The Second Report of the Commissioners of Irish Educations Inquiry is a fascinating insight in to the state of education in pre-famine Ireland as well as being a wonderful genealogical source, listing some 12,530 Masters and Mistresses of schools.
The report was published in 1826, from an abstract of returns by both Protestant and Roman Catholic clergy for the year 1824. The Report is divided in to two parts, the actual report and the appendices. The report part is quite short, a little over twenty pages, and it lays out the distribution of schools by province, religion, male to female ratio, as well as an societies they schools were associated, such as the Association for Discountenancing Vice or the Board of Erasmus Smith's Trustees.
It is the twenty two appendices of this report stretched, over 1,200 pages, which provide the most useful information. Here the information is broken down to County level and individual school level. Of the appendices it is Appendix 22 which is the longest and most fulsome. It lists 11,823 individual schools, the Barony and Parish, townland, who the Master or Mistress is, as well as their religion. It also lists if the school is free or fee paying, the total income of the Master or Mistress, a description of the school house and its probable cost. Finally the report includes the break down of children attending by religion, as well as any societies the schools is associated with, if local patronage is provided, and if scriptures are read at the school.
The information provided by this report gives a description of what it was like to attend school in Ireland in 1824. For example the school in Castletown, Island Magee, in Antrim was listed as a fee paying school. It had 23 Protestant children attending, and the school house was described as "a barn; in a wretched condition".
This is a must have source for anyone with an interest in Irish education and for anyone trying to trace family involved in education in pre-famine Ireland.
A register of the students, graduates, professors and provosts of Trinity College, in the University of Dublin from 1637 to 1846. With over 300 names from 1593-1637 when there are no surviving registers.
Trinity College Dublin is the oldest university in Ireland, and this register includes the full name, the date they entered the college, their age at entry, their father's name and address, the degree they received and the date they graduated. Other information about their lives is often included. Students at Trinity College came from all over Ireland, Britain, and the British Empire.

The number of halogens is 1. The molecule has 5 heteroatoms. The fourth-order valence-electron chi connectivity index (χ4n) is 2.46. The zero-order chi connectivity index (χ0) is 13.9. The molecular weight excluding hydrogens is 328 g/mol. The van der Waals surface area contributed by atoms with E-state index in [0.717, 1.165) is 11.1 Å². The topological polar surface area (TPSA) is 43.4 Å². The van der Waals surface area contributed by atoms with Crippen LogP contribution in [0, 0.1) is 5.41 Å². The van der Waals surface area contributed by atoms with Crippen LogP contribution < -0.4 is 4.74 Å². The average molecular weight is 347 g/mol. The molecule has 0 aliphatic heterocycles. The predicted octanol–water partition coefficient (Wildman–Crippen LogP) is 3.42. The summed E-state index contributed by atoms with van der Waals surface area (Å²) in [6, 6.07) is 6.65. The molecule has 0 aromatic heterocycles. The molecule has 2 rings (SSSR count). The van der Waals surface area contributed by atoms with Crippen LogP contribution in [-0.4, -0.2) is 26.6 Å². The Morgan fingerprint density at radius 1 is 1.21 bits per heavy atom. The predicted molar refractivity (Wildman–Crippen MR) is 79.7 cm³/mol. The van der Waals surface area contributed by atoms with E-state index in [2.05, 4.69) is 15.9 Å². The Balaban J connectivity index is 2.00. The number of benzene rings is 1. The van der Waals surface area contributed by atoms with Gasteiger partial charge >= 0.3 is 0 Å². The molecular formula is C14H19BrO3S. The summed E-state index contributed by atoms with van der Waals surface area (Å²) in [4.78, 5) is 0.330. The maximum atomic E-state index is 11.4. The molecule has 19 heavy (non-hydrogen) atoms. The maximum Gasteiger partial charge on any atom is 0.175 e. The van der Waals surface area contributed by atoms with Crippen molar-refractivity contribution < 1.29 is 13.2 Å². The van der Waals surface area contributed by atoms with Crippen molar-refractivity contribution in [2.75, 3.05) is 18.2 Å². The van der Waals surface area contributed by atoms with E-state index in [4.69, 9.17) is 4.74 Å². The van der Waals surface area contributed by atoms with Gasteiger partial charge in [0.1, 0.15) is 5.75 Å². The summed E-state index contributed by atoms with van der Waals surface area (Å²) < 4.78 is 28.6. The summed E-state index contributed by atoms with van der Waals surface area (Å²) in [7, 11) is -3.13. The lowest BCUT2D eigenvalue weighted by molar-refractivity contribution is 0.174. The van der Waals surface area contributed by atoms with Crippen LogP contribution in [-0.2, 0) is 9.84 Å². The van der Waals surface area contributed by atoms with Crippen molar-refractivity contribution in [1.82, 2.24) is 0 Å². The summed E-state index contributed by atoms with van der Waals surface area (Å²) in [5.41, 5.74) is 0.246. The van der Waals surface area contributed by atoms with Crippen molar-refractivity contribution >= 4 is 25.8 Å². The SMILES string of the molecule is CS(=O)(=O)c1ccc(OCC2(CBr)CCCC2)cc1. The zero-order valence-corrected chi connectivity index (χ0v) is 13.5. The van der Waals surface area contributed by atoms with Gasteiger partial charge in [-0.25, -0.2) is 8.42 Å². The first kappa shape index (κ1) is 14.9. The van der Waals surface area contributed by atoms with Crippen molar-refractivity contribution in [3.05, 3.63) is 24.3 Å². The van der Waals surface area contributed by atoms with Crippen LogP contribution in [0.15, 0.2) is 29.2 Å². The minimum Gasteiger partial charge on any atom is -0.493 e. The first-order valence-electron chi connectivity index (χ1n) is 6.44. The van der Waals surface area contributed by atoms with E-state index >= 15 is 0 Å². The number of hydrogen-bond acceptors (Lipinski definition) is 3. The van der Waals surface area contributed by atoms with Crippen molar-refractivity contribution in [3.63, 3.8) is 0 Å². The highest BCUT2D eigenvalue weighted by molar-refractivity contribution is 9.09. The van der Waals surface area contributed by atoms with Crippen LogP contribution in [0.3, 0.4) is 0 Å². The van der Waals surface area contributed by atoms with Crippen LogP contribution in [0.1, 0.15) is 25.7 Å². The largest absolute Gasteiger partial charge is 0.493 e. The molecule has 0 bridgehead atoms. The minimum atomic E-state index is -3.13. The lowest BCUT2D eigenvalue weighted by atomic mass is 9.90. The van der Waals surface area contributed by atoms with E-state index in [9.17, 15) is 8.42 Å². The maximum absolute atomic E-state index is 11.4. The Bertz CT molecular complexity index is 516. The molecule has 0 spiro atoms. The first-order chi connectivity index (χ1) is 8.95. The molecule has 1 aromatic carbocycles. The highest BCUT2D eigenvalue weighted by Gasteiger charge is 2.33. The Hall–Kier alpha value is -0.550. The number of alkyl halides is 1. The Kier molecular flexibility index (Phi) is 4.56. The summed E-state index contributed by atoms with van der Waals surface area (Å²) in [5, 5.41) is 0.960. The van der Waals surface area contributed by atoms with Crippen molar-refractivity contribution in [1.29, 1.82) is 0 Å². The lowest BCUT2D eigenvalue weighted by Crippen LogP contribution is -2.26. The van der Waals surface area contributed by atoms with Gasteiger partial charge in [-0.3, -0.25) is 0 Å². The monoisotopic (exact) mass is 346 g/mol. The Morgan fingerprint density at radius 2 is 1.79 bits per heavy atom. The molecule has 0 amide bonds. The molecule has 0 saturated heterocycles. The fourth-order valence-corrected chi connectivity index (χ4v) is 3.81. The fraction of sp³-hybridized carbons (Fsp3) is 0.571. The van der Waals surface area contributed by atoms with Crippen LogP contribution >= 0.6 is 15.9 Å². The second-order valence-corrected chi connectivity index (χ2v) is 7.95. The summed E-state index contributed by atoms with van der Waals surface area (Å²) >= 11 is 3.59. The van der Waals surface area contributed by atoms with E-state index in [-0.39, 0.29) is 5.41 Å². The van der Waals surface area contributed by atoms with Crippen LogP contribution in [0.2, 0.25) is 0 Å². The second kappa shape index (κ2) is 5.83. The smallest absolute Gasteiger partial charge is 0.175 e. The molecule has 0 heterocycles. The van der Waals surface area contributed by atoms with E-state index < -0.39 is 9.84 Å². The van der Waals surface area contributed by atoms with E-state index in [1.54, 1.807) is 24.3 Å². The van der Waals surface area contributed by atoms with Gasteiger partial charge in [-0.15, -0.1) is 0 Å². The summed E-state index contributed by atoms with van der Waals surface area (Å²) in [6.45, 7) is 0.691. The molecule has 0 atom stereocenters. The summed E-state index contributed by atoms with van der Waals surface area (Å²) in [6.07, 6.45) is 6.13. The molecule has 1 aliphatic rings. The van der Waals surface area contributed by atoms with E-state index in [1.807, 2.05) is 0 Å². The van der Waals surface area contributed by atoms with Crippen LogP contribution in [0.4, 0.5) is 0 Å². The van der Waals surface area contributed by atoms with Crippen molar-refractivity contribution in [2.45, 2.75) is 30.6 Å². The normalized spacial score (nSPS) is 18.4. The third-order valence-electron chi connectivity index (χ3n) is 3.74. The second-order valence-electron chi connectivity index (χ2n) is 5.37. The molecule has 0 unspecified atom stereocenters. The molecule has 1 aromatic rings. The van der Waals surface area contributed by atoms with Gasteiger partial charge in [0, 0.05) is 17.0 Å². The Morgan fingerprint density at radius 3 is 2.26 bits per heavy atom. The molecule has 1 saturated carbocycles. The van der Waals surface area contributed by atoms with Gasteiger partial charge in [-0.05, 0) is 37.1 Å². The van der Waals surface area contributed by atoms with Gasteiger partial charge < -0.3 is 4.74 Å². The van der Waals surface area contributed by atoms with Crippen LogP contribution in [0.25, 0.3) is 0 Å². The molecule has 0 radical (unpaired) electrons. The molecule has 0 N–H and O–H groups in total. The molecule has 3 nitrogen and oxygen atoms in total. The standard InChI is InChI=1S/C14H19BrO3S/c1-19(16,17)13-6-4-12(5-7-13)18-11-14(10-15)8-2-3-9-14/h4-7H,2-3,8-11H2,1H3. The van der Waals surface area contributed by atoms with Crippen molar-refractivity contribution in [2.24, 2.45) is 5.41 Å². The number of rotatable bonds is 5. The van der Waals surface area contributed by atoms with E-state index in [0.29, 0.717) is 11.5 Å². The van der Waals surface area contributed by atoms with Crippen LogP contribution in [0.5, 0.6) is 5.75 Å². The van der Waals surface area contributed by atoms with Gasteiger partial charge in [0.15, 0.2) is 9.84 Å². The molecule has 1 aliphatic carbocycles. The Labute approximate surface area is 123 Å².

This is the first edition of this title, published in 1924
The Queen's Colleges of Ireland were established by the Queen's Colleges (Ireland) Act 1845, which allowed for the creation of universities to cater for all religious denominations. Under this act the Queen's Colleges of Belfast, Cork and Galway were formally incorporated in 1845 and opened their doors to students in October 1849.
This publication, of the official returns to the House of Commons, lists the names, religion and department of students who entered the colleges either through the matriculation exam or by other means, over the first ten years of the colleges. The approximate breakdown of figures for each university is as follows: Belfast 930, Cork 680, and Galway 245.
The final part of the publication covers the numbers of students who took their first degrees between the 31st March 1858 and the 31st March 1859. Also covered is the amount "paid out of the Consolidated Fund, or by Annual Votes of Parliament" for the maintenance and running of the Queen's University and the Queen's Colleges.
This title is a DOWNLOAD title only. Conseqeuntly there is no postage charge. Just follow the link on the receipt after you have completed payment to get the file. You will have 24 hours to download this item.
New Releases every month. Subscribe to our newsletter. Click here.